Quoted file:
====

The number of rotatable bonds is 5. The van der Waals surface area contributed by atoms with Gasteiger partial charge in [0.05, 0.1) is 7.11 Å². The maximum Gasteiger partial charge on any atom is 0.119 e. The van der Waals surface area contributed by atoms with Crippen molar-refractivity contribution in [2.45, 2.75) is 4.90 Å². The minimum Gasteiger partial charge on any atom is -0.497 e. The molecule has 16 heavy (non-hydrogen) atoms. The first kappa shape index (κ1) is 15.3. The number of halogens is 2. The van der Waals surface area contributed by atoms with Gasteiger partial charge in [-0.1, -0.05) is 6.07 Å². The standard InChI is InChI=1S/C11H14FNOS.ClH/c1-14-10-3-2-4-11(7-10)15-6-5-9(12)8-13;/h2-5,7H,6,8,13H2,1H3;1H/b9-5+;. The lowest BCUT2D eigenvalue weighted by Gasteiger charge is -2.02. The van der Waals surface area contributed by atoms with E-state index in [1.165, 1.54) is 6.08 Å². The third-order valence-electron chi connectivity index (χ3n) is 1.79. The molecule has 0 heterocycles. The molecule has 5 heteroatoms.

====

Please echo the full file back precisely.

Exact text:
The number of rotatable bonds is 5. The van der Waals surface area contributed by atoms with Gasteiger partial charge in [0.05, 0.1) is 7.11 Å². The maximum Gasteiger partial charge on any atom is 0.119 e. The van der Waals surface area contributed by atoms with Crippen molar-refractivity contribution in [2.45, 2.75) is 4.90 Å². The minimum Gasteiger partial charge on any atom is -0.497 e. The molecule has 16 heavy (non-hydrogen) atoms. The first kappa shape index (κ1) is 15.3. The number of halogens is 2. The van der Waals surface area contributed by atoms with Gasteiger partial charge in [-0.1, -0.05) is 6.07 Å². The standard InChI is InChI=1S/C11H14FNOS.ClH/c1-14-10-3-2-4-11(7-10)15-6-5-9(12)8-13;/h2-5,7H,6,8,13H2,1H3;1H/b9-5+;. The lowest BCUT2D eigenvalue weighted by Gasteiger charge is -2.02. The van der Waals surface area contributed by atoms with E-state index in [1.165, 1.54) is 6.08 Å². The third-order valence-electron chi connectivity index (χ3n) is 1.79. The molecule has 0 heterocycles. The molecule has 5 heteroatoms.